While the setup is based on being able to run against a local build for the purposes of this post, the E2E tests could still be run against a deployed environment, with some tweaks to the Fixture class to support extra settings to determine whether the processes need to be spun up or not for a local build.

In the rest of this blog post, we’ll dive into some of the key bits relating to the differences and extra concerns I mentioned above.

Code snippet 1: AzureFunctionProcess

To support my goals and make it easy to reuse, I wrapped the core functionality for spinning up an Azure Function app with the Azure Functions Core Tools, into a AzureFunctionProcess class:

using System;
using System.Diagnostics;
using System.Threading;

namespace AdaTheDev.AzureFunctionsE2ETests
    public class AzureFunctionProcess : IDisposable
        private Process _funcHostProcess;
        private bool disposed;
        private bool _funcHostIsReady;        
        private readonly bool _useShellExecute;

        public AzureFunctionProcess(
            string dotnetExePath,
            string functionHostPath,
            string functionAppFolder,
            int port,
            bool useShellExecute = true)
            _funcHostProcess = new Process
                StartInfo =
                    FileName = dotnetExePath,
                    Arguments = $"\"{functionHostPath}\" start -p {port}",
                    WorkingDirectory = functionAppFolder,                    
                    UseShellExecute = useShellExecute,
                    RedirectStandardOutput = !useShellExecute                    
            _useShellExecute = useShellExecute;
        public void Start(int timeoutSeconds = 15)
            _funcHostProcess.OutputDataReceived += _funcHostProcess_OutputDataReceived;


                var stopwatch = Stopwatch.StartNew();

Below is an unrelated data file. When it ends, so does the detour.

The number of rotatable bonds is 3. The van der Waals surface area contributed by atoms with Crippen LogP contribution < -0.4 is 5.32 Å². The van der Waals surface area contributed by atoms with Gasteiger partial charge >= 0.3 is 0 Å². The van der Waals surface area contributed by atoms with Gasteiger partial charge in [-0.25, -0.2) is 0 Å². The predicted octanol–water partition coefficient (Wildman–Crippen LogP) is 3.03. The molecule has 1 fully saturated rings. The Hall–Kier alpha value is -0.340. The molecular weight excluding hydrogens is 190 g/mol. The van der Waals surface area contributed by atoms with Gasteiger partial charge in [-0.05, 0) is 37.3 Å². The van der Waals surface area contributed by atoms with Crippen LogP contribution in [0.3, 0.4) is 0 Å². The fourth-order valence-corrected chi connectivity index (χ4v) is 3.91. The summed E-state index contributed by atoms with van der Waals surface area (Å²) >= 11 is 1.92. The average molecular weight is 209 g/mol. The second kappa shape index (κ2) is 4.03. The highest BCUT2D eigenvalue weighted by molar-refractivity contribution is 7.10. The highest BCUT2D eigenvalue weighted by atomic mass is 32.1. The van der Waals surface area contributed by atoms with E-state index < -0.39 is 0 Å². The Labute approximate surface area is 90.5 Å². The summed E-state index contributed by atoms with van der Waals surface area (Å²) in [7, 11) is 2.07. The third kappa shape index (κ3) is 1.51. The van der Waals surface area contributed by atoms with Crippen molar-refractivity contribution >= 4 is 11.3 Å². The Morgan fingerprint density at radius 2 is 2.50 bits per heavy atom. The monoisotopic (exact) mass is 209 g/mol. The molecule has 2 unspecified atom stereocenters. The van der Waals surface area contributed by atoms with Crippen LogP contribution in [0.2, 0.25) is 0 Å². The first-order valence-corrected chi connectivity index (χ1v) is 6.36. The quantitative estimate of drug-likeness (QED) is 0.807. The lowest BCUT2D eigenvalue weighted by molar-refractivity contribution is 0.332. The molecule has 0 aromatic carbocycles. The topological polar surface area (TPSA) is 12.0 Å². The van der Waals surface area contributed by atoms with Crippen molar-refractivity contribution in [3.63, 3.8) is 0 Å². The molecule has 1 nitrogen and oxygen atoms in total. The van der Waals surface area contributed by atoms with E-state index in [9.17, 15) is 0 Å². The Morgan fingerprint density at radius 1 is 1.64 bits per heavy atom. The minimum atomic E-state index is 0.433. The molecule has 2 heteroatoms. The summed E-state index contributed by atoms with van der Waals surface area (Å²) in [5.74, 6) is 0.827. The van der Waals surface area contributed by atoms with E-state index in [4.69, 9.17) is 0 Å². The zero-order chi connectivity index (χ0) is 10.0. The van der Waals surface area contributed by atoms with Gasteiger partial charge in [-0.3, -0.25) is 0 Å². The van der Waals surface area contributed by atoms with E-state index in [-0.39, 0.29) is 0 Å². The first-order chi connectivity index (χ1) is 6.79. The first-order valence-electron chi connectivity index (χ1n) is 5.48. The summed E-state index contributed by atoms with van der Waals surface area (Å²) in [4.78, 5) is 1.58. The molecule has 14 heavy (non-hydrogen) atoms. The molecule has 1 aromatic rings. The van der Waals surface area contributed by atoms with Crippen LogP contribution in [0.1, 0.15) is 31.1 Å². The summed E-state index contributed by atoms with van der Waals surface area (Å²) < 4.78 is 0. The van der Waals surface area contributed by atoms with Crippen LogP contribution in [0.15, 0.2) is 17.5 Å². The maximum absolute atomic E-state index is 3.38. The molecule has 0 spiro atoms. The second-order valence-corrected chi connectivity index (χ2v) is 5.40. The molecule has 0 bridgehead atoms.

if (!_useShellExecute)

                    while (!_funcHostProcess.HasExited && !_funcHostIsReady && stopwatch.ElapsedMilliseconds < (timeoutSeconds * 1000))
                    Thread.Sleep(timeoutSeconds * 1000);
                    _funcHostIsReady = true;
                _funcHostProcess.OutputDataReceived -= _funcHostProcess_OutputDataReceived;

            if (!_funcHostIsReady)
                throw new InvalidOperationException("The Azure Functions host did not start up within an acceptable time.");
        private void _funcHostProcess_OutputDataReceived(object sender, DataReceivedEventArgs e)
            if (e.Data?.Contains("For detailed output, run func with --verbose flag") ?? false)
                _funcHostIsReady = true;

        protected virtual void Dispose(bool disposing)
            if (!disposed)
                if (disposing)
                    if (_funcHostProcess != null)
                        if (!_funcHostProcess.HasExited)

                disposed = true;
        public void Dispose()
            Dispose(disposing: true);

There is an AzureFunctionProcessFactory class that can create AzureFunctionProcess instances.

Running multiple Azure Function Apps in E2E tests

Inside the AzureFunctionsFixture, we can now do the following to start both of the function apps up:

var processFactory = new AzureFunctionProcessFactory(dotnetExePath, functionHostPath);

    _functionApp1Process = processFactory.Create(functionApp1Folder, functionApp1Port);